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When In Doubt
By Rick Olson
When it doubt, troll a crankbait With so many different presentations
at a walleye anglers disposal, it’s difficult to know just what to start
with, especially if your investigating a new lake for the first time. Or
maybe you haven’t been on your own lake for a while, and have lost touch
with what’s going on. In either case, there’s one tried and true method
that more good anglers reach for than any other, especially when in doubt,
and that’s a crankbait.
To help build confidence, anglers need to get some of the basics down,
and put the system to work in situations that have the best chance for
producing . One of the best situations is the one at hand, the late summer
and early fall period.
||The most difficult aspect of using cranbaits is confidence, or lack
there of. The fact is, crankbaits really do catch walleyes, and lots of
them. Not only do cranks produce, but they often get the attention of the
largest of the species in a given system. What it all means is that if
you really want to catch more fish, with a shot at a real hawg, you better
Late summer walleyes can be just about anywhere, and are often spread
out. Instead of being bunched up in specific, easily identified areas,
they can be found in many different areas, doing very different things.
You might find a few still holding on deeper structure, like underwater
points and humps, a few
lined up on shallow rocky reefs and bars, and a few somewhere in between.
Fish that are bunched up may be better approached with a jigging or
live bait rigging presentation, or maybe not. Late summer walleyes can
play hard to get, and may not fall for more traditional techniques. The
problem is the fact that by late summer the food supply usually reaches
a season high, and the walleyes
simply have to open their mouths to get their next meal. With all that
bait, you may have to give them something a little different; Something
that has the ability to attract, and elicit a positive reaction. That something
different is a crankbait, trolled at a speed that will let you cover some
Slowly working live bait, like a leech or crawler, through a pack of
walleyes, gives them plenty of time to accept, or reject, your offering.
A crankbait buzzing through the same area leaves little time for gawking,
and the decision to take a bait has to be made immediately. A quick moving
bait can trigger a reaction
strike, and may be exactly what ol’ marble eyes is looking for.
By late summer, many walleyes begin a deep to shallow migration that
can lead them back to rocky reefs, and bars. Rocks can present anglers
with plenty of problems, including the potential for snagging up and breaking
off. The key is choosing a crankbait that will run just over the top of
the intended structure,
without constantly digging in. Also, there are certain crankbaits that
are more snag resistant than others.
Rapala Shad Rap
Rapala Tail Dancer
|Specifically, the better running baits have a balsa wood
body, like the Rapala Shad Rap. The
Shad Rap is hands down, the all time winner for trolling shallow to mid
depth structure. A newer entry to the ranks is the Rapala
Tail Dancer, which has the balsa body, but has the added attraction
of rattles. Rattles attract walleyes, for whatever reason, and can be extremely
effective in darker water.
Good trolling equipment includes longer bait casting rods in the seven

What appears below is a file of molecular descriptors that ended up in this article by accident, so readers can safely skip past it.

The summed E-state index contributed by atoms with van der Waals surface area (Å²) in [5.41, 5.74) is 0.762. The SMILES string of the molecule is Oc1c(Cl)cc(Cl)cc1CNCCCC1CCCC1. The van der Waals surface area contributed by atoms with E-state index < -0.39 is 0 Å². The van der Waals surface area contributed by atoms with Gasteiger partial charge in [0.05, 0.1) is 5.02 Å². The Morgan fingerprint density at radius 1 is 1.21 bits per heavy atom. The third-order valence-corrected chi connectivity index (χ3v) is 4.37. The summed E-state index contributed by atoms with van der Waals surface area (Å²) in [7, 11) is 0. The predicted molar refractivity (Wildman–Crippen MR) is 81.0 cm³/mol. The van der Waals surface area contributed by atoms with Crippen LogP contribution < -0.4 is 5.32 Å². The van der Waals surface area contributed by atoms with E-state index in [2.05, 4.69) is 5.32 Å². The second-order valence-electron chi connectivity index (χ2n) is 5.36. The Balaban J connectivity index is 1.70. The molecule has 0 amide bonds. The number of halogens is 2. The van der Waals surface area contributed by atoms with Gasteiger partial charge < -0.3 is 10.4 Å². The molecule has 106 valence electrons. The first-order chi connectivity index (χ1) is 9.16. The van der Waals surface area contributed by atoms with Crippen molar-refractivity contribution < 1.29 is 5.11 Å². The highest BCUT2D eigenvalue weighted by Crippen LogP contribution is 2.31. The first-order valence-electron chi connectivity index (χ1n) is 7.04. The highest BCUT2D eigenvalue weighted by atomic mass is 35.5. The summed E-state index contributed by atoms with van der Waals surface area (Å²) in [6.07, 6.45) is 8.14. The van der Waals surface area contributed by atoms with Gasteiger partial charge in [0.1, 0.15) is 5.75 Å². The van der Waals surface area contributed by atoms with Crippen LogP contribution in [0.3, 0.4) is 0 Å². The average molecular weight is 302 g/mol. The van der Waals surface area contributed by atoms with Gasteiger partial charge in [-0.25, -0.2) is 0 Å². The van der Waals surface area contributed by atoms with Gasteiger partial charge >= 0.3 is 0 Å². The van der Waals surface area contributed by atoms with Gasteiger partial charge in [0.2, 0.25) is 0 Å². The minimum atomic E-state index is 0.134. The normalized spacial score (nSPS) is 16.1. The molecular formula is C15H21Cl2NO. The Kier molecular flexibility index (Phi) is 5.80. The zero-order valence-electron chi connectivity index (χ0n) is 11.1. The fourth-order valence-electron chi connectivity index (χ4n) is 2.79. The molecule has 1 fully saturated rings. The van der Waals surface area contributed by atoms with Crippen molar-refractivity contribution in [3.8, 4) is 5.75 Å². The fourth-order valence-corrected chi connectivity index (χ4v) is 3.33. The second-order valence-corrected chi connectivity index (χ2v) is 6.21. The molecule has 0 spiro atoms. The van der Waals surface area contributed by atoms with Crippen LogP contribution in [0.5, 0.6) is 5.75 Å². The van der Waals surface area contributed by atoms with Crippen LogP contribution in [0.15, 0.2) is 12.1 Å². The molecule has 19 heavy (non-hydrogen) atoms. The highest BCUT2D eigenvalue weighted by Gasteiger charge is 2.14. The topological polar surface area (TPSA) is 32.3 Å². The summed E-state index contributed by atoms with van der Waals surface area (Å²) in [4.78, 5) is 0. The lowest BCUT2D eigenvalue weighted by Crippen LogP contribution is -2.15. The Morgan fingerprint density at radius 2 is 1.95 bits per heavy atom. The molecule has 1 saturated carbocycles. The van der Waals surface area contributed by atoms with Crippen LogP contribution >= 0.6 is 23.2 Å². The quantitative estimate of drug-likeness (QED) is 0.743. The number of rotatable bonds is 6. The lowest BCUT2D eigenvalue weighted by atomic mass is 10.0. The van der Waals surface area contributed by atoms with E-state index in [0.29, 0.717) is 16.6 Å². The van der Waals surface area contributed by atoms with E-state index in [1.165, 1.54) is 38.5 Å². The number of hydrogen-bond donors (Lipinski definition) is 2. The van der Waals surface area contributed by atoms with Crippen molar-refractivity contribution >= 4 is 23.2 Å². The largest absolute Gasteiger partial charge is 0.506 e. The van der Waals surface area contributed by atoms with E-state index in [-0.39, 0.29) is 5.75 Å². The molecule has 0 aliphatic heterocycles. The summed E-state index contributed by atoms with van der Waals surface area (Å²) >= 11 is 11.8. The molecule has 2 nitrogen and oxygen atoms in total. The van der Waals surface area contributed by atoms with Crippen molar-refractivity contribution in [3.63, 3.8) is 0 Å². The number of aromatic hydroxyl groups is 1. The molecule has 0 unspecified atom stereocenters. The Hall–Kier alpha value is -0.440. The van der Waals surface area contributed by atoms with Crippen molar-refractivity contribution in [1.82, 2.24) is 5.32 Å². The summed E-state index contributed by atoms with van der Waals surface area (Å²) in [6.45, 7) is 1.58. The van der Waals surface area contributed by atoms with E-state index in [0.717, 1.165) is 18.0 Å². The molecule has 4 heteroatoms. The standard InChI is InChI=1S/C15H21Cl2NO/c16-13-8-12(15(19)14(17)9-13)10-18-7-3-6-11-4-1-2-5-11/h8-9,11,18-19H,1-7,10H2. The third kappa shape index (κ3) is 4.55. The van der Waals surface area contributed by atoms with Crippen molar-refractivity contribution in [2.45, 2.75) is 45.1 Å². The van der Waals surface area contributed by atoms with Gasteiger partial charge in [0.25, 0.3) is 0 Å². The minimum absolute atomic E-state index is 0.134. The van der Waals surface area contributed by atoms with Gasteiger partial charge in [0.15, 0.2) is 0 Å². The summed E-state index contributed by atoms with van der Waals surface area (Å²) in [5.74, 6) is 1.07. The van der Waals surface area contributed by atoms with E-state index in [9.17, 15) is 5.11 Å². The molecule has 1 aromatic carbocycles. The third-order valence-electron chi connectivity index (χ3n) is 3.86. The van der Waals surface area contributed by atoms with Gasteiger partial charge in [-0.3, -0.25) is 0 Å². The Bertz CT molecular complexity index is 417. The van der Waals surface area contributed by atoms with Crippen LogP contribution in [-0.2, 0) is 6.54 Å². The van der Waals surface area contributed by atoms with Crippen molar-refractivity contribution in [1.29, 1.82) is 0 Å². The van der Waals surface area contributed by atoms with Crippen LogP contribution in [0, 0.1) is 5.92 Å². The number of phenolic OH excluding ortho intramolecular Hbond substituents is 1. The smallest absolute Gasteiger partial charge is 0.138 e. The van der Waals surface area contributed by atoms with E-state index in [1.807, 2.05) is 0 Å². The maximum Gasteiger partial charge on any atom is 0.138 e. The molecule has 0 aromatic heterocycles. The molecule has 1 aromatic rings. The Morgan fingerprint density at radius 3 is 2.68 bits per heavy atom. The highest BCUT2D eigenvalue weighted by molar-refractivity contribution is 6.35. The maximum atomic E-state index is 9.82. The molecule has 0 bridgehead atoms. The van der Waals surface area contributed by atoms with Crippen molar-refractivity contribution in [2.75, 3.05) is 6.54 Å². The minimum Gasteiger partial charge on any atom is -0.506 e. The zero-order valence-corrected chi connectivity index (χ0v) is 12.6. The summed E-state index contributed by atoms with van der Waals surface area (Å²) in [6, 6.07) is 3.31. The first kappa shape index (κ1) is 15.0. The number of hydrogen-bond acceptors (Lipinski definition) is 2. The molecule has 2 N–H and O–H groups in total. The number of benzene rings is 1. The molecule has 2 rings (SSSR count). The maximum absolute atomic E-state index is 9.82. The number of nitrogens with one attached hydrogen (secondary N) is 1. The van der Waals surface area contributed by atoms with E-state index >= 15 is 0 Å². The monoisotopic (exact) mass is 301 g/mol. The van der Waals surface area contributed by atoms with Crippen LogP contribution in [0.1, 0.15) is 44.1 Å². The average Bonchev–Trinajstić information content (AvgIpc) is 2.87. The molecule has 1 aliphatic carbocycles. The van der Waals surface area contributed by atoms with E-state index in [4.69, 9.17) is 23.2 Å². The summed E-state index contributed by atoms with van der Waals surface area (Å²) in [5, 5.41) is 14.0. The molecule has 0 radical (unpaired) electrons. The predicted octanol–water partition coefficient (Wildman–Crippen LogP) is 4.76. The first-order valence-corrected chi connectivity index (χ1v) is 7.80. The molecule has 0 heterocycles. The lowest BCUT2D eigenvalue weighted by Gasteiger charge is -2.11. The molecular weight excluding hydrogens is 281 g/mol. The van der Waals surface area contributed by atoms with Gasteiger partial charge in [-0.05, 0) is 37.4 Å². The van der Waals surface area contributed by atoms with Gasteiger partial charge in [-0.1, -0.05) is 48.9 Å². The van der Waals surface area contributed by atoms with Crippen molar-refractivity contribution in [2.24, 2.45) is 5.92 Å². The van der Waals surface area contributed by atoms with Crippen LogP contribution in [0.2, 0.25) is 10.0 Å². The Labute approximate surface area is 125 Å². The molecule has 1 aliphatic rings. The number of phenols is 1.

to nine foot range, with softer actions and lighter tips. A light tip will
give you the ability read just how your bait is running. By watching the
tip, you can see if it’s running clean, is banging into the bottom, or
has become fowled with weeds or
debris. A light action tip will vibrate noticeably when a crank is
running true. No vibration means your bait is fowled, and a bait that vibrates
and pulls back occasionally is dragging the bottom. Pulling a fowled bait
will get you absolutely nowhere, and is something you better stay on top
of. Good trolling lines include monofilament, braided, and fluorocarbon,
and all have their place. Monofilament is still preferred, simply because
it’s so easy to use. The drawback is the extra line stretch it possesses,
which can limit how deep your bait will run. If you need some extra running
depth, try one of the new fluorocarbon lines. Fluorocarbon has little stretch,
and sinks (unlike monofilament ), which can buy quite a bit of extra running
depth. The fact that it has little stretch really shows up in the rod tip,
as the vibrations of a clean running bait are greatly accentuated. The
braided lines have virtually no stretch, and will allow your bait to achieve
maximum diving depth. The drawback is the fact that they are a little more
difficult to work with, and leave no room for error. For example, a backlash
( and everybody gets them), can render a reel unusable, and the whole mess
may have to be cut out with a sharp knife. However, if you really need
the extra depth it can get you, the drawbacks maybe worth the trouble.
Another method for getting a bait to run deeper, is to simply add an inline
weight, eight to ten feet in front of the lure. It may seem a little crude,
but it doesn’t seem to bother the fish. An inline weight can get a
shallow running bait to run at just about any depth you care to reach.
Although we’ve spent a good deal of time talking about working close
to structure, don’t be afraid to run a bait way up and off the bottom.
Walleyes aren’t always glued to the bottom, and many times can be found
suspended, chasing high riding schools of baitfish. The pattern is one
to look for, especially when you’re working deeper structure. Flat dead
calm days are one of the keys, and can make for some incredible fishing.
Flat dead calm isn’t normally associated with good walleye fishing, but
don’t let that stop you from checking it out and getting in on the action.
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